Scenario 1: Two Family Accounts with $50,000 and No Intra-Family Transfer

 Family Account 1Family Account 2Total Beginning Balance$50,000.00$50,000.00  Distribution under Rising Tide$20,000.00$20,000.00$40,000.00 Distribution under Net Investment$20,000.00$20,000.00$40,000.00

Scenario 2: Two Family Accounts with $50,000, $30,000.00 Intra-Family Transfer

 Family Account 1Family Account 2Total Beginning$50,000.00$50,000.00  Transfer $30,000.00 from 1 to 2-$30,000.00$30,000.00  Balance$20,000.00$80,000.00  Distribution under Rising Tide$0*fn3$32,000.00$32,000.00 Distribution under Net Investment$8,000.00$32,000.00$40,000.00

Dkt. 817 at 3.

After considering the Ten Families' position, the receiver filed a motion to join the Ten Families' motion. The receiver's position is that the Ten Families' intra-family transfers should not be classified as withdrawals. If the court agrees, the Ten Families would be entitled to an additional distribution. As with the receiver's motion to make an additional distribution to correct the calculation error, GAMAG does not disagree with the analysis or calculations made by the Ten Families or the receiver. GAMAG nevertheless asks the court to stay consideration of the Ten Families' motion until its appeal is over, asserting that the distribution authorized by the court that is currently on appeal caused it to be shorted and that giving the Ten Families more money might cause it to be left out in the cold.

The court's comments about GAMAG's arguments made in connection with the calculation problem apply equally to the situation with the Ten Families. GAMAG has not directed the court's attention to any authority suggesting that the intra-family transfers should be treated like withdrawals. GAMAG simply wants to call dibs on the money remaining in the $1,000,000 hold back (and possibly other withheld funds) so that it will be guaranteed to be made whole at the expense of the Ten Families should it prevail on appeal.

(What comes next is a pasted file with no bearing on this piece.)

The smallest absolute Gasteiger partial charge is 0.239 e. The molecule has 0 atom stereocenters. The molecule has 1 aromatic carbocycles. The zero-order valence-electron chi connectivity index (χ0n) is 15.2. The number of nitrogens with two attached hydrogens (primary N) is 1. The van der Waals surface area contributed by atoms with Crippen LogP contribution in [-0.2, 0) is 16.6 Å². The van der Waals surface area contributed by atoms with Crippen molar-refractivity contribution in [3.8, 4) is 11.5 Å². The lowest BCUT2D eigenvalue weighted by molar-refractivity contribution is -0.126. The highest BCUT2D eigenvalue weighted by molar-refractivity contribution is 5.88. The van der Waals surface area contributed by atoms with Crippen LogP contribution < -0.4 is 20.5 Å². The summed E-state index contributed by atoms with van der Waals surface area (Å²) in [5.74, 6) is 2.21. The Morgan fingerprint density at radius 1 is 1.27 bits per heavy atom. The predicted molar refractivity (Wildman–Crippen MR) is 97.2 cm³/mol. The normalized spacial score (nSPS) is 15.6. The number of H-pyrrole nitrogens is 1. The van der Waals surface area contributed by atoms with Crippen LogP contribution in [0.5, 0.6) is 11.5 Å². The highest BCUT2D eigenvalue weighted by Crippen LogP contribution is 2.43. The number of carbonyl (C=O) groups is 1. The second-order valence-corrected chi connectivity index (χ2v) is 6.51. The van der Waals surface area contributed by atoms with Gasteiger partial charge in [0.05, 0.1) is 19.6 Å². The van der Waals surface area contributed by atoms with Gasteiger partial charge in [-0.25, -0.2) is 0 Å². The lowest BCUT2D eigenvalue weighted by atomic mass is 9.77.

Hindsight is 20/20 vision, and clearly GAMAG would have been well served to ask the court to create a reserve (as Andbanc did) before the court authorized the first wave of distributions. However, it neither requested a reserve nor moved for a stay of the distribution order pending appeal. It thus is not entitled to subordinate the claims of other investors who did not receive their fair share of the initial distribution to its claim for an additional distribution.

Accordingly, the court, in its discretion, finds that the Ten Families are entitled to an additional distribution as detailed in Exhibit B to the Ten Families' Motion. See Dkt. 817. With respect to GAMAG, the chips will have to fall as they may. The amount of additional available money is subject to change depending on a variety of events that might occur in the future, and the court will have to sort out any competing claims to those funds once the Seventh Circuit rules on the pending appeals filed by GAMAG and Andbanc.


For the above reasons, the receiver's motion for approval to make an additional distribution [#815] is granted over GAMAG's objection. In addition, the receiver's motion to join the Ten Families' motion to approve reclassification and to approve additional distributions [#825] is granted. Finally, the Ten Families' motion to approve reclassification and to approve additional distributions is granted over GAMAG's objections. The receiver shall make the additional distributions authorized by this order within fourteen days after the date that this order is entered on the docket.